Bruno Peyron and team aboard the giant catamaran Orange II are currently heading for shelter to fix cracked prop shaft
Since the beginning of last night, a strong vibration amplified enough to worry the crew aboard Orange II on their Jules Verne record attempt and at 0700 this morning, Bruno Peyron decided to stop the boat, off Santo Antao Island (north-west of Santo Vincente) and send a crew member for an inspection under the hull.
Vladimir Dzalba-Lyndis, a professional combat diver, went underwater with spotlights and confirmed the origin of the vibration. The fairing which protects the propeller shaft (S Drive) showed a crack through which water gets in at high speed. The boat’s speed generates serious vibrations, and the water pressure threatens to provoke a delamination of the hull.
There is no way the crew can carry on racing in such conditions, and after discussion, the decision was taken to try and find a sheltered place to repair the damaged part. They will head towards the volcanic island of Fogo, located south of the Cape Verde archipelago – 90 miles away.
Bruno Peyron said: “We do not want to go all the way to the Equator like that, because we would risk more severe damage. The boat is not in danger at the moment, the breakage is a minor one, but if we cannot fix the problem ourselves, then it’s the end of the race for us. We’ll take shelter under the Fogo volcano (14°51 N – 24°30 W) and try to repair from underwater. But what are the odds? And how long will it take? We do not have any answers to give at the moment. We hope to reach Fogo Island before nightfall in order to start working and get a better idea of the chances we have to be back in the race. One thing is for sure, we’ll fight till the end, because we have a hard time accepting that our journey can end this way. Unfortunately, we won’t know until tomorrow, and meanwhile the clock is ticking…”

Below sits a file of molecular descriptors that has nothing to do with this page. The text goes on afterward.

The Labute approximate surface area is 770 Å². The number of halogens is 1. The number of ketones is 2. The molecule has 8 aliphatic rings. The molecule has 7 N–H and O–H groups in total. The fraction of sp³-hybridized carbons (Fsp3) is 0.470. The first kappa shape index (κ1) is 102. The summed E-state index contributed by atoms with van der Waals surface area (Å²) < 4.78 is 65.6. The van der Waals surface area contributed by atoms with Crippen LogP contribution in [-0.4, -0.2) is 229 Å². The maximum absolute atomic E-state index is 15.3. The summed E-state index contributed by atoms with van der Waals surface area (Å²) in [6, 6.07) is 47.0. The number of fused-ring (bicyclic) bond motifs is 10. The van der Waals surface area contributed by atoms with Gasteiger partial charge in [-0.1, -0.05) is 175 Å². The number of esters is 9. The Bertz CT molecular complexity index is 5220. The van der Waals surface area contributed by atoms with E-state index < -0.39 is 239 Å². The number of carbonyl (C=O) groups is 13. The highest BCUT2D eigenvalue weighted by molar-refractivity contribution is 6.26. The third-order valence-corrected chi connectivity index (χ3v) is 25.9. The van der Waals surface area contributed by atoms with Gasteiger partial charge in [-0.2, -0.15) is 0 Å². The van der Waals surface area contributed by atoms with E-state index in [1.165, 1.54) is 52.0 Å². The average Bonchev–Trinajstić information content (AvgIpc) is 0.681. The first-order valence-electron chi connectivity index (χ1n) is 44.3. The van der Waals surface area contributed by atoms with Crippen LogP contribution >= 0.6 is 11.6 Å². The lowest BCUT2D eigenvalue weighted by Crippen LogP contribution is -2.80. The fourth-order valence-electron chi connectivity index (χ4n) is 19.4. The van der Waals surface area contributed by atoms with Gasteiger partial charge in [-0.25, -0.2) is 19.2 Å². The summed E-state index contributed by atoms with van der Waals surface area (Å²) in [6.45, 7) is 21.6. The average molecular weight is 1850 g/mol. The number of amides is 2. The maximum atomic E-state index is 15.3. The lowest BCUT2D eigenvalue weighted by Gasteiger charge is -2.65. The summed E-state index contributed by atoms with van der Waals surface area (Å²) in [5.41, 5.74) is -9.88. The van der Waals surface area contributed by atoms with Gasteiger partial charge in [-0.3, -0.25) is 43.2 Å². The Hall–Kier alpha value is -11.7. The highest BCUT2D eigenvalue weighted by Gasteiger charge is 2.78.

The boat’s designers were contacted as soon as the breakage was identified. They have given Bruno Peyron the necessary data and advice. Yann Penfornis, architect with the Multiplast yard, explained that two solutions could be envisaged: “If the S Drive fairing is still in place, then the crack should be repaired by applying a ‘strapping’ ? which means stretching a wide strap saturated with epoxy resin over the crack to consolidate the whole area. If the fairing has been torn off, then it will be necessary to cut it as close to the hull as possible. The main difficulty for such an operation is to find enough air capacities (it can last several hours). Unfortunately, there is no compressor onboard to refill the three diving bottles. The second difficulty is to saw off the aluminium S Drive (19 mm thick in its frontal area) underwater with plain handsaws.” Everyone is up on deck preparing this commando-like operation, which could take place tonight or tomorrow morning.